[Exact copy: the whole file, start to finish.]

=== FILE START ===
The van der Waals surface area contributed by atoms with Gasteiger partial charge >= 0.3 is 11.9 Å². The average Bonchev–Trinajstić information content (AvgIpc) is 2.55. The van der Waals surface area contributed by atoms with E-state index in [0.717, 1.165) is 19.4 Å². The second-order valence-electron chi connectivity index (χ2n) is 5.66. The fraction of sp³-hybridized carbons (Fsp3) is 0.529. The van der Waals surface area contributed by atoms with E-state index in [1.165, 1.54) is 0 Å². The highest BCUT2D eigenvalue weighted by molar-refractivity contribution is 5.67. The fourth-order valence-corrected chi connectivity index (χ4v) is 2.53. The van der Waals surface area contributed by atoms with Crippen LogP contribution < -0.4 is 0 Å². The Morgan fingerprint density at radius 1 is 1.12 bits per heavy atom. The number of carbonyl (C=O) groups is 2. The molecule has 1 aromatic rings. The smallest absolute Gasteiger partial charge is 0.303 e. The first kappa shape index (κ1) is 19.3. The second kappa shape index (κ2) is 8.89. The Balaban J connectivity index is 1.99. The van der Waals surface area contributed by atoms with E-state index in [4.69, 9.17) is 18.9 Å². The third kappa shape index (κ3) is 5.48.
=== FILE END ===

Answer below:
The van der Waals surface area contributed by atoms with Gasteiger partial charge >= 0.3 is 11.9 Å². The average Bonchev–Trinajstić information content (AvgIpc) is 2.55. The van der Waals surface area contributed by atoms with E-state index in [0.717, 1.165) is 19.4 Å². The second-order valence-electron chi connectivity index (χ2n) is 5.66. The fraction of sp³-hybridized carbons (Fsp3) is 0.529. The van der Waals surface area contributed by atoms with E-state index in [1.165, 1.54) is 0 Å². The highest BCUT2D eigenvalue weighted by molar-refractivity contribution is 5.67. The fourth-order valence-corrected chi connectivity index (χ4v) is 2.53. The van der Waals surface area contributed by atoms with Crippen LogP contribution < -0.4 is 0 Å². The Morgan fingerprint density at radius 1 is 1.12 bits per heavy atom. The number of carbonyl (C=O) groups is 2. The molecule has 1 aromatic rings. The smallest absolute Gasteiger partial charge is 0.303 e. The first kappa shape index (κ1) is 19.3. The second kappa shape index (κ2) is 8.89. The Balaban J connectivity index is 1.99. The van der Waals surface area contributed by atoms with E-state index in [4.69, 9.17) is 18.9 Å². The third kappa shape index (κ3) is 5.48.